>> How about a discussion of sanding the inside of natural edge bowls? I
>> sand, (on the lathe with the lathe turning) but sanding the inside of a
>> natural edge bowl is like trying to take a pork chop away from a hungry
>> Especially those from burl that look like a buzz saw.
>> Anyone have any good techniques?
>I turn wearing a weightlifter's glove. That has the added advantage of
>shielding my hand from the "teeth". Sometimes I wear a work glove over
>the weightlifter's glove for added protection.
> Dick Wexelblat
HI Jim you don't have to become a camacazy to sand natural edge bowls the
proccess is fairly gentle.
On the outside after turning use a 2" power sander with your bowl
stationary,it is best if you can devise some way of locking or jambing the
spindle as you gently sand all the uneven edges of the bowl.Just move and sand
one section at a time.By using this method you retain nice square edges and do
not get the rounded over, damaged look that results from sanding with lathe
running. The continuous wood part of bowl can be done with lathe running.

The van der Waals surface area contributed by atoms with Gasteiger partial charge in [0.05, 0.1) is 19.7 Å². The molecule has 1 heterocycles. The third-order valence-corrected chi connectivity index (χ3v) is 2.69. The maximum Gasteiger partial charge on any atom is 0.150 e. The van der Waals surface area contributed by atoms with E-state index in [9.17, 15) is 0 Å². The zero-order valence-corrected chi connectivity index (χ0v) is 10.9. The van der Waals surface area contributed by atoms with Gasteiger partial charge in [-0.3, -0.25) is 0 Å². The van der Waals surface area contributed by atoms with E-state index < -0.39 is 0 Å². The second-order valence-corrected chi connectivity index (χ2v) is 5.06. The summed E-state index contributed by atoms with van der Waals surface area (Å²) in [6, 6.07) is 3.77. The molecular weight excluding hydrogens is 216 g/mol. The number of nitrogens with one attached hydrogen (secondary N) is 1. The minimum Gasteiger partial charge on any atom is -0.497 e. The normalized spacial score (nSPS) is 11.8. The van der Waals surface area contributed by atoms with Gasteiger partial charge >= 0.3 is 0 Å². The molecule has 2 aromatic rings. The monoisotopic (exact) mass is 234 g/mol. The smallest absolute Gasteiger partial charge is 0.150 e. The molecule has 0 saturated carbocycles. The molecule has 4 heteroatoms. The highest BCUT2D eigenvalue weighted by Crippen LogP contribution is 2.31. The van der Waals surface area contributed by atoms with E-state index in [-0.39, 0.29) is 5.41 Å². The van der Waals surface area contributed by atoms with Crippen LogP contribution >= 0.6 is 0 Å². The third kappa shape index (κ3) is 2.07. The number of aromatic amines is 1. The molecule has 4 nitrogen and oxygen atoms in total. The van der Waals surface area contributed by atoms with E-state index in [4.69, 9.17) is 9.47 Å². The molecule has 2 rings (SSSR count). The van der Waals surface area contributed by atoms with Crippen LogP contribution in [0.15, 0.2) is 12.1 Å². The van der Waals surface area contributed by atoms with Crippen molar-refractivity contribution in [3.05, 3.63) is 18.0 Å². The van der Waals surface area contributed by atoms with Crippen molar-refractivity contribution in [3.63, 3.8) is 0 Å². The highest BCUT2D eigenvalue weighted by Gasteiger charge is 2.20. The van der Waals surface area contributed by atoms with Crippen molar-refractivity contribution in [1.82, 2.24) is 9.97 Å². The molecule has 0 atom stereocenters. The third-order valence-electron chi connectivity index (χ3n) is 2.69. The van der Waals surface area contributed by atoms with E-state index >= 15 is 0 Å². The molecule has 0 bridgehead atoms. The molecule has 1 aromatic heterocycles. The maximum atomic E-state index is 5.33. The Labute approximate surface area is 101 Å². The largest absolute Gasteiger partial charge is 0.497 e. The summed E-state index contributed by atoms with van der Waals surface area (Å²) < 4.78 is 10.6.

The grades of paper depend on the surface you are dealing with but 100 grit is
probable a good starting point and going through 200-400 with the power sander
and then finish rubbing buy hand with 600-1200. this sounds long winded, but
you will find that you are dealing directly with each rough spot rather than
sanding the whole bowl down to that level, and so it does not take as long and
you get a professional look.
While on the subject of power sanding insides of any bowl I have found that to
get the best continuous curve in the bottom, it is again best to stop the
lathe, and with sweeping strokes accross the centre line eliminate any trouble
spots by sanding crossing the line of the turning blemishes.It is close to
impossible to do this with the lathe running and you end up with a hollow or
hump in the centre.
Have a great day it's summer down here!!!